Sat. Apr 1st, 2023
Bombings, air raid sirens herald start of new year in Ukraine

KIEV (Reuters) – Following a barrage of missiles launched on Saturday, Russia launched heavy strikes against Kyiv and other parts of Ukraine early on New Year’s Day, with air raid sirens blaring for hours into the night. rice field.

The Ukrainian Air Force Command said it had destroyed 45 Iranian-made Shahed drones. Of these, 32 were shot down after midnight on Sunday and 13 were shot down after midnight on Saturday.

Russian President Vladimir Putin suggests in his militant New Year’s speech that the war, now in its 11th month, will continue, contrasting with Ukrainian President Volodymyr Zelensky’s message of gratitude and unity. Met.

“Glory to Ukraine! Glory to the heroes!” shouted some from balconies as sirens blared for more than four hours in Kyiv. A Reuters eyewitness reported.

With curfews remaining across the country from 7pm to midnight, we weren’t able to celebrate the start of 2023 in public.

Kyiv Mayor Vitali Klitschko said on social media that preliminary reports show that debris from the destroyed missile caused minimal damage to the center of the capital and no injuries or casualties. said.

Ukraine’s high command said in a report on Sunday that Russia had launched 31 missiles and 12 airstrikes across the country in the past 24 hours.

US Ambassador to Ukraine Brigitte Brink tweeted: “Early in the New Year, Russia attacked Ukraine with cold and cowardice. But Putin still doesn’t seem to understand that Ukrainians are made of steel.” Stated.

Kyiv police chief Andriy Nevitov posted on his Telegram messaging app a photo purported to be part of the drone used in the attack on the capital, with the words “Happy New Year” written in Russian. It has a handwritten signature.

“These wreckage are not on the front lines where heavy fighting is taking place, but here, on the playgrounds where children play,” said Nevitov.

People gather next to a Christmas tree to celebrate New Year’s Eve before curfew as Russia attacks Ukraine on December 31, 2022, in front of Saint Sophia Cathedral in Kyiv, Ukraine. REUTERS/Valentyn Ogirenko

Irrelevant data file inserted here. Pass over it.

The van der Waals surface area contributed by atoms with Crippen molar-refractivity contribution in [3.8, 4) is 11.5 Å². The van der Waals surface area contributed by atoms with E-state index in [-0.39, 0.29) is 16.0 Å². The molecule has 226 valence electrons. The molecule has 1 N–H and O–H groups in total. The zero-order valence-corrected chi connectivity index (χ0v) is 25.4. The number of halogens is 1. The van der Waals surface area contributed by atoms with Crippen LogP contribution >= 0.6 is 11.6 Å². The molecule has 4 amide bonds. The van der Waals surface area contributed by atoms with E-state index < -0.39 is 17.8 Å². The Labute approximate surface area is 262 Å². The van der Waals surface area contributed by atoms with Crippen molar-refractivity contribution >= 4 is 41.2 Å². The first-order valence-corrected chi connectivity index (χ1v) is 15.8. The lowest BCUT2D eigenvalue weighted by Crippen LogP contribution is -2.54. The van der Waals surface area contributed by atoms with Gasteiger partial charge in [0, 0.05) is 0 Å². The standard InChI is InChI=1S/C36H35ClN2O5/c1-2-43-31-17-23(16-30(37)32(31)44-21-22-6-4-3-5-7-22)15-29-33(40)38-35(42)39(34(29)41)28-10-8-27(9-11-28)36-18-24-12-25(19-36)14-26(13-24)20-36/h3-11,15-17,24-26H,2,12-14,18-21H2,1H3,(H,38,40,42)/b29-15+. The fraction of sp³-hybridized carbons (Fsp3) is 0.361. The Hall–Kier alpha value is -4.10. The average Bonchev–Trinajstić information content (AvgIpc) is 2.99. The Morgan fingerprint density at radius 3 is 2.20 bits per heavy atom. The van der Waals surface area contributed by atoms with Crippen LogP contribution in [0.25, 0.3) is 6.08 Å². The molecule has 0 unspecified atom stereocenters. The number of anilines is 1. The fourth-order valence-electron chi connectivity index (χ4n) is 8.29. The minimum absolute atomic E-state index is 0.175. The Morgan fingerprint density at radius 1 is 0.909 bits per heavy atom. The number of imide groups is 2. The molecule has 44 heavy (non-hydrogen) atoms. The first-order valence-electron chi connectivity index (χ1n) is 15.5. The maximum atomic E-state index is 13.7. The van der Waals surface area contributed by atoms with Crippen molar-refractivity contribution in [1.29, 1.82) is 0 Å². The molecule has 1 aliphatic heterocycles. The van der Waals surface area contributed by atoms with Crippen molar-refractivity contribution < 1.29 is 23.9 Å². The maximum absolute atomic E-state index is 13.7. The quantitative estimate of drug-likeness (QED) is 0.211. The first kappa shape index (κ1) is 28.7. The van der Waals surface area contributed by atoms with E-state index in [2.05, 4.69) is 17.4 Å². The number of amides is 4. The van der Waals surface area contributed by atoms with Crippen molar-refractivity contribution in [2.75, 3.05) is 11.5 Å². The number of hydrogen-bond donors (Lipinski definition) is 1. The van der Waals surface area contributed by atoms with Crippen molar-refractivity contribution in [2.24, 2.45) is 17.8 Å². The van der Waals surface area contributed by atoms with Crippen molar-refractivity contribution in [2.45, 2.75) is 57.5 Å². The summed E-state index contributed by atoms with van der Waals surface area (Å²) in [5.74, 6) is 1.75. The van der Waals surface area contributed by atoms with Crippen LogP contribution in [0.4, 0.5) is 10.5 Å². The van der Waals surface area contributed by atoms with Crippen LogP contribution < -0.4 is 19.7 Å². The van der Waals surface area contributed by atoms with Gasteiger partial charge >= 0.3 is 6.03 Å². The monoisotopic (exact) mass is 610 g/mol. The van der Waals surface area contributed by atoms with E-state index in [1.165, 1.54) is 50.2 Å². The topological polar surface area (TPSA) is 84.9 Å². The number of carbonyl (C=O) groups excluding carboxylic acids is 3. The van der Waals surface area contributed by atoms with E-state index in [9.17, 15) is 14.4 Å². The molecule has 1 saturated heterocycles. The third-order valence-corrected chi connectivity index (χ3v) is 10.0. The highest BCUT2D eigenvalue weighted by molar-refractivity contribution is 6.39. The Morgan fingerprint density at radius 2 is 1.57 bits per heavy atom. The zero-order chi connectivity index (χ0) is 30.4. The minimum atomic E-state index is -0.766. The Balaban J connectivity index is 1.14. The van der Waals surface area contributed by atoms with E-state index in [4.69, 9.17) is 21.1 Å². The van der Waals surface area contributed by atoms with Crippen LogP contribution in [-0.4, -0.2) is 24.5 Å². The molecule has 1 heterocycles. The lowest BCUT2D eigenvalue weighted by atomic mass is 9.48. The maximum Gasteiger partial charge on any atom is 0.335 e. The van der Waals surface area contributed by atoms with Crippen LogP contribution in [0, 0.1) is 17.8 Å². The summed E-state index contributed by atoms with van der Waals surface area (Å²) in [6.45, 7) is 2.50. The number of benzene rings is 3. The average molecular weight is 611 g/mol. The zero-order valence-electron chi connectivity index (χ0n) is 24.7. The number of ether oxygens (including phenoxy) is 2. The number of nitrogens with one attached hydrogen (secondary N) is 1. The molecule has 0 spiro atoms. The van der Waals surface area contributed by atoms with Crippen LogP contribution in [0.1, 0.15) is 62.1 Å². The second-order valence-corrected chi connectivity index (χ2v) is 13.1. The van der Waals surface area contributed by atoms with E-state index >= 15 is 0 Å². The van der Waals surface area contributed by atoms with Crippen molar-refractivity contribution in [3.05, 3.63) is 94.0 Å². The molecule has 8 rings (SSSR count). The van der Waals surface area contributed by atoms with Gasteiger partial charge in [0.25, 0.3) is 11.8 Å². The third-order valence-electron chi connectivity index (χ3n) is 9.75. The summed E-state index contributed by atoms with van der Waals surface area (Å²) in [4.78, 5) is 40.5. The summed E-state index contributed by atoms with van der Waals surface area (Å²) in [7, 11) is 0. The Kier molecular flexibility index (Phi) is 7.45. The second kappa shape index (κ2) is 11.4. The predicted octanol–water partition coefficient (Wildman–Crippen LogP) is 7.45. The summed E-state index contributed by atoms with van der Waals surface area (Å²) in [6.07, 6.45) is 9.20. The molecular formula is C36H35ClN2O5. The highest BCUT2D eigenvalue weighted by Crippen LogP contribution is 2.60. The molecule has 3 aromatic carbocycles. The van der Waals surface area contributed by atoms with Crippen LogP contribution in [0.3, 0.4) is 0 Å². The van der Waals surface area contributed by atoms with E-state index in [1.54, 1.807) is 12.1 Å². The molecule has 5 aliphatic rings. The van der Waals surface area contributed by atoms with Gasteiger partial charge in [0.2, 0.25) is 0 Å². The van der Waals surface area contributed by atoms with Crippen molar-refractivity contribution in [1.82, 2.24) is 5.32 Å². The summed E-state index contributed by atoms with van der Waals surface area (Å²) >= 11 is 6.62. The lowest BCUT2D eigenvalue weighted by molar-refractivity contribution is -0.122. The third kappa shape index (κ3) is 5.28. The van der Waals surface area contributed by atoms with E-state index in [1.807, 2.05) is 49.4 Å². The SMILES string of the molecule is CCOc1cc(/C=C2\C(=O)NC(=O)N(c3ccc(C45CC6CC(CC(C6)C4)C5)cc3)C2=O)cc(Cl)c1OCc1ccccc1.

At least one person was killed and 12 wounded in Kyiv on Saturday. Russia has carried out a number of shelling attacks over the past few months, mainly on Ukraine’s energy and water infrastructure.

The latest attacks damaged infrastructure in Sumy in the northeast of Ukraine, Khmelnytsky in the west, and Zaporizhia and Kherson in the southeast and south, the chief of the Ukrainian Armed Forces said.

Dnipropetrovsk Region Governor Valentin Reznichenko said early Sunday morning that several communities in the region had come under heavy shelling overnight, injuring one person, and “let’s keep quiet for the day.” Stated.

Separately, Vyacheslav Gladkov, governor of the Russian southern region of Belgorod, which borders Ukraine, said overnight shelling on the outskirts of the town of Shevekino damaged houses but caused no casualties. .

Russian media also reported multiple Ukrainian attacks on Moscow-controlled areas of the Donetsk and Luhansk regions, with local officials saying at least nine people were injured.

Russia’s RIA state news agency, citing a local doctor, reported that six people were killed in an attack on a Donetsk hospital on Saturday.

Kyiv has rarely publicly claimed responsibility for attacks within Russia or on Russian-controlled areas of Ukraine.

Reuters was unable to independently verify Russian media reports.

Putin launched an invasion of Ukraine on February 24, calling it a “special operation” to “de-Naz” and demilitarize Ukraine, which he said was a threat to Russia. Kyiv and its Western allies say Putin’s invasion was simply an imperialist land grab.

Russian forces have been engaged in heavy fighting in the east and south of Ukraine for months as they try to defend the lands that Moscow declared annexed in September and make up the wider Ukraine’s industrial Donbass region.

Reporting by Gleb Garanich, Valentyn Ogirenko, Dan Peleshchuk, Sergiy Karazy. Written by Lydia Kelly. Edited by Daniel Wallis, Rosalba O’Brien and Kim Coghill

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